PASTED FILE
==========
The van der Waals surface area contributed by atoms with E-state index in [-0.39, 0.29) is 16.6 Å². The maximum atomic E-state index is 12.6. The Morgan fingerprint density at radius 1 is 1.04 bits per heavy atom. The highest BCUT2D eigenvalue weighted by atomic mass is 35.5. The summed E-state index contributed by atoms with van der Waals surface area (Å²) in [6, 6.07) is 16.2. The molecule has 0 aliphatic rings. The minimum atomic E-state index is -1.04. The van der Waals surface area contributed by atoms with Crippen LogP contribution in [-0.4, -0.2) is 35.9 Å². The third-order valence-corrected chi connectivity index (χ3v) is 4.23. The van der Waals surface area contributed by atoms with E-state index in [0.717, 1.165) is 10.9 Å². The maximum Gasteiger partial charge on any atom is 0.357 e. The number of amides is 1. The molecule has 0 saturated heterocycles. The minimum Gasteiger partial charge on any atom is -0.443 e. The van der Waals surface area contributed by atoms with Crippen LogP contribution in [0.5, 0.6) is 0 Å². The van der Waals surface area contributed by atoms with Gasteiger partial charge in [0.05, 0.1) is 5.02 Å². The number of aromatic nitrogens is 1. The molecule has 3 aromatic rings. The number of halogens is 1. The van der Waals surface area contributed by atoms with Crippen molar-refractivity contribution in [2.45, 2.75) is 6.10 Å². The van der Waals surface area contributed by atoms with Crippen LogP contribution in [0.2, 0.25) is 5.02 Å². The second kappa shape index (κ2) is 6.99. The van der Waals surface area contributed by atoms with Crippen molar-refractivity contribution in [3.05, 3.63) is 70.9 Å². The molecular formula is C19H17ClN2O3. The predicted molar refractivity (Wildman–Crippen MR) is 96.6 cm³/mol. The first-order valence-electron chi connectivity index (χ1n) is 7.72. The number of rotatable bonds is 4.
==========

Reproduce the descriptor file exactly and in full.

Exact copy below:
The van der Waals surface area contributed by atoms with E-state index in [-0.39, 0.29) is 16.6 Å². The maximum atomic E-state index is 12.6. The Morgan fingerprint density at radius 1 is 1.04 bits per heavy atom. The highest BCUT2D eigenvalue weighted by atomic mass is 35.5. The summed E-state index contributed by atoms with van der Waals surface area (Å²) in [6, 6.07) is 16.2. The molecule has 0 aliphatic rings. The minimum atomic E-state index is -1.04. The van der Waals surface area contributed by atoms with Crippen LogP contribution in [-0.4, -0.2) is 35.9 Å². The third-order valence-corrected chi connectivity index (χ3v) is 4.23. The van der Waals surface area contributed by atoms with E-state index in [0.717, 1.165) is 10.9 Å². The maximum Gasteiger partial charge on any atom is 0.357 e. The number of amides is 1. The molecule has 0 saturated heterocycles. The minimum Gasteiger partial charge on any atom is -0.443 e. The van der Waals surface area contributed by atoms with Crippen LogP contribution in [0.5, 0.6) is 0 Å². The van der Waals surface area contributed by atoms with Gasteiger partial charge in [0.05, 0.1) is 5.02 Å². The number of aromatic nitrogens is 1. The molecule has 3 aromatic rings. The number of halogens is 1. The van der Waals surface area contributed by atoms with Crippen molar-refractivity contribution in [2.45, 2.75) is 6.10 Å². The van der Waals surface area contributed by atoms with Crippen LogP contribution in [0.2, 0.25) is 5.02 Å². The second kappa shape index (κ2) is 6.99. The van der Waals surface area contributed by atoms with Crippen molar-refractivity contribution in [3.05, 3.63) is 70.9 Å². The molecular formula is C19H17ClN2O3. The predicted molar refractivity (Wildman–Crippen MR) is 96.6 cm³/mol. The first-order valence-electron chi connectivity index (χ1n) is 7.72. The number of rotatable bonds is 4.